Sometimes we get a disk utilization situations and needs to increase disk space. In the VMware environment, this can be done on the fly at VMware level. VM assigned disk can be increased in size without any downtime. But, you need to take care of increasing space at OS level within VM. In such a scenario we often think, how to increase disk size in Linux when VMware disk size is increased? or how to increase mount point size when vdisk size is increased? or steps for expanding LVM partitions in VMware Linux guest? or how to rescan disk when vdisk expanded? We are going to see steps to achieve this without any downtime.
In our example here, we have one disk
/dev/sdd assigned to VM of 1GB. It is part of volume group vg01 and mount point
/mydrive is carved out of it. Now, we will increase the size of the disk to 2GB at VMware level and then will add up this space in the mount point
If you re using the whole disk in LVM without any fdisk partitioning, then skip step 1 and step 3.
fdisk -l output snippet showing disk
/dev/sdd of 1GB size. We have created a single primary partition on it /dev/sdd1 which in turn forms vg01 as stated earlier. Always make sure you have data backup in place of the disk you are working on.
Now, change disk size at VMware level. We are increasing it by 1 more GB so the final size is 2GB now. At this stage disk need to be re-scanned in Linux so that kernel identifies this size change. Re-scan disk using below command :
Make sure you use the correct disk name in command (before rescan). You can match your SCSI number (X:X:X:X) with VMware disk using this method.
Note : Sending “– – -” to /sys/class/scsi_host/hostX/scan is scanning SCSI host adapters for new disks on every channel (first -), every target (second -), and every device i.e. disk/lun (third -) i.e. CTD format. This will only help to scan when new devices are attached to the system. It will not help us to re-scan already identified devices.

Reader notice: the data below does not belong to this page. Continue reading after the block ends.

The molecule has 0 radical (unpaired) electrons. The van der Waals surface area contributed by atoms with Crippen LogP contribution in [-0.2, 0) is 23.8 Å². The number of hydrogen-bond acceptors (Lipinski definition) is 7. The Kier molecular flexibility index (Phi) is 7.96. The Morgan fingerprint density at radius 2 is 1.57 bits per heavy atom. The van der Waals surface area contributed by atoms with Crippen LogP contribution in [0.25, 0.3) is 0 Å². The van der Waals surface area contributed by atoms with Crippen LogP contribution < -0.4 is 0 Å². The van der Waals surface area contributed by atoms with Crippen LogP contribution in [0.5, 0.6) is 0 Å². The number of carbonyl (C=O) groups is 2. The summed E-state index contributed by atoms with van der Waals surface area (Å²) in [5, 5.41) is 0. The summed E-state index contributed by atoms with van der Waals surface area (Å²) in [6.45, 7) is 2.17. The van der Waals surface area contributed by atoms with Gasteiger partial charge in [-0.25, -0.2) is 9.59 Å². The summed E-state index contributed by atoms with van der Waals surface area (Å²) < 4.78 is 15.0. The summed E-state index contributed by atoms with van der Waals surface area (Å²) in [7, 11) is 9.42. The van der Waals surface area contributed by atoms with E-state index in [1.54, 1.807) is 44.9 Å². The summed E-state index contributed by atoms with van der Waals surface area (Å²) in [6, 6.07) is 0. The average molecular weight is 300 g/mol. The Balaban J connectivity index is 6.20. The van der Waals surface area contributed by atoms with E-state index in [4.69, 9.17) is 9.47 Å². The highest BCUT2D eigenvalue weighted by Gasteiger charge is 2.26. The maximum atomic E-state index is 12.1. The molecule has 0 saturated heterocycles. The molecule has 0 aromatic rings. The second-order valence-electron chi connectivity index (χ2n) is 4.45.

That’s why we have to send “1” to /sys/class/block/XYZ/device/rescan to respective SCSI block device to refresh device information like the size. So this will be helpful here since our device is already identified by the kernel but we want the kernel to re-read its new size and update itself accordingly.
Now, kernel re-scan disk and fetch its new size. You can see new size is being shown in your
fdisk -l output.
At this stage, our kernel know the new size of the disk but our partition (
/dev/sdd1) is still of old 1GB size. This left us no choice but to delete this partition and re-create it again with full size. Make a note here your data is safe and make sure your (old & new) partition is marked as Linux LVM using hex code
8e or else your will mess up the whole configuration.
Delete and re-create partition using
fdisk console as below:
fdisk prompt commands are highlighted in the above output. Now you can see the new partition
/dev/sdd1 is of 2GB size. But this partition table is not yet written to disk. Use w command at
fdisk prompt to write table.
You may see the warning and error like above. If yes, you can use
partprobe -s and you should be good. If you still below error with
partprobe then you need to reboot your system (which is sad ).
Now rest of the part should be tackled by LVM. You need to resize PV so that LVM identifies this new space. This can be done with
As new PV size is learned by LVM you should see free/extra space available in VG.
You can see our VG now have 2GB space! Now you can use this space to create new lvol in this VG or extend existing lvol using LVM commands. Further you can extend filesystem online which is sitting on logical volumes.
You can observe all lvol in this VG will be unaffected by this activity and data is still there as it was previously.